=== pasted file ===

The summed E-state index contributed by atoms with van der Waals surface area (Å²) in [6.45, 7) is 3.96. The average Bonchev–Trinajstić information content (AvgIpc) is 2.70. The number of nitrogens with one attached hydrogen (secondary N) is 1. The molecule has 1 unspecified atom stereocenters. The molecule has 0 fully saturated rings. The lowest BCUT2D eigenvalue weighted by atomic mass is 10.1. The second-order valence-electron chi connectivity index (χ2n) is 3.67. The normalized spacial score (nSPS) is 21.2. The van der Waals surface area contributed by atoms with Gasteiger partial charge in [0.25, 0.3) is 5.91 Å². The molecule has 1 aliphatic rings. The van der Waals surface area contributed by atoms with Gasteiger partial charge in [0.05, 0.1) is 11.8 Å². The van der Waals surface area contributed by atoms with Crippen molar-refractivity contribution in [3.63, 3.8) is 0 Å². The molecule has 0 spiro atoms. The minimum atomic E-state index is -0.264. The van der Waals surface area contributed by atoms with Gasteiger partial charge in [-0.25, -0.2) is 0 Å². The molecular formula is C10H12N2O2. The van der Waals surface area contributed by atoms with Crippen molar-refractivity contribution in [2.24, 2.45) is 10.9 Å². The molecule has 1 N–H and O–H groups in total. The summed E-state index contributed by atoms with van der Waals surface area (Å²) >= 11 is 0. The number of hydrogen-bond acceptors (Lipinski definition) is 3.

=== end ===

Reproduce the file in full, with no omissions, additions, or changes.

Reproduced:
The summed E-state index contributed by atoms with van der Waals surface area (Å²) in [6.45, 7) is 3.96. The average Bonchev–Trinajstić information content (AvgIpc) is 2.70. The number of nitrogens with one attached hydrogen (secondary N) is 1. The molecule has 1 unspecified atom stereocenters. The molecule has 0 fully saturated rings. The lowest BCUT2D eigenvalue weighted by atomic mass is 10.1. The second-order valence-electron chi connectivity index (χ2n) is 3.67. The normalized spacial score (nSPS) is 21.2. The van der Waals surface area contributed by atoms with Gasteiger partial charge in [0.25, 0.3) is 5.91 Å². The molecule has 1 aliphatic rings. The van der Waals surface area contributed by atoms with Gasteiger partial charge in [0.05, 0.1) is 11.8 Å². The van der Waals surface area contributed by atoms with Crippen molar-refractivity contribution in [3.63, 3.8) is 0 Å². The molecule has 0 spiro atoms. The minimum atomic E-state index is -0.264. The van der Waals surface area contributed by atoms with Gasteiger partial charge in [-0.25, -0.2) is 0 Å². The molecular formula is C10H12N2O2. The van der Waals surface area contributed by atoms with Crippen molar-refractivity contribution in [2.24, 2.45) is 10.9 Å². The molecule has 1 N–H and O–H groups in total. The summed E-state index contributed by atoms with van der Waals surface area (Å²) >= 11 is 0. The number of hydrogen-bond acceptors (Lipinski definition) is 3.